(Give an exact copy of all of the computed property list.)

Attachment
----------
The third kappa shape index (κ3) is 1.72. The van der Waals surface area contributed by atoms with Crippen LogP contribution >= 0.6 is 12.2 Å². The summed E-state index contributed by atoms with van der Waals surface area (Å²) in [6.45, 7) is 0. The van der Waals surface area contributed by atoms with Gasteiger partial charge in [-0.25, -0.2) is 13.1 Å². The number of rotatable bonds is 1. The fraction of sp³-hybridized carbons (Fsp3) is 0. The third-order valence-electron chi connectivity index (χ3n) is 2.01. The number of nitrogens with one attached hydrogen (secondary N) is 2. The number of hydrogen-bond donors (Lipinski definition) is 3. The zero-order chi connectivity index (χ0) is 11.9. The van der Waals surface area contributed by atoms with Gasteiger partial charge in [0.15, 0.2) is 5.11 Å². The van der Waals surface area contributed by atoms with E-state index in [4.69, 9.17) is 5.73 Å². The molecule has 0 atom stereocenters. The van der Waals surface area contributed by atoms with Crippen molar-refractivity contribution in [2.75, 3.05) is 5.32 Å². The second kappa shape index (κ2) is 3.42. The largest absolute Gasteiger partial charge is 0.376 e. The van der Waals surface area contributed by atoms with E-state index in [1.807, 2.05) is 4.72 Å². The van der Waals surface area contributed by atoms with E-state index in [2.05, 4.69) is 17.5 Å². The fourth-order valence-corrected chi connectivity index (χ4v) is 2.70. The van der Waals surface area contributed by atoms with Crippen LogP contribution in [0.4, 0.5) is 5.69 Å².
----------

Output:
The third kappa shape index (κ3) is 1.72. The van der Waals surface area contributed by atoms with Crippen LogP contribution >= 0.6 is 12.2 Å². The summed E-state index contributed by atoms with van der Waals surface area (Å²) in [6.45, 7) is 0. The van der Waals surface area contributed by atoms with Gasteiger partial charge in [-0.25, -0.2) is 13.1 Å². The number of rotatable bonds is 1. The fraction of sp³-hybridized carbons (Fsp3) is 0. The third-order valence-electron chi connectivity index (χ3n) is 2.01. The number of nitrogens with one attached hydrogen (secondary N) is 2. The number of hydrogen-bond donors (Lipinski definition) is 3. The zero-order chi connectivity index (χ0) is 11.9. The van der Waals surface area contributed by atoms with Gasteiger partial charge in [0.15, 0.2) is 5.11 Å². The van der Waals surface area contributed by atoms with E-state index in [4.69, 9.17) is 5.73 Å². The molecule has 0 atom stereocenters. The van der Waals surface area contributed by atoms with Crippen molar-refractivity contribution in [2.75, 3.05) is 5.32 Å². The second kappa shape index (κ2) is 3.42. The largest absolute Gasteiger partial charge is 0.376 e. The van der Waals surface area contributed by atoms with E-state index in [1.807, 2.05) is 4.72 Å². The van der Waals surface area contributed by atoms with E-state index in [2.05, 4.69) is 17.5 Å². The fourth-order valence-corrected chi connectivity index (χ4v) is 2.70. The van der Waals surface area contributed by atoms with Crippen LogP contribution in [0.4, 0.5) is 5.69 Å².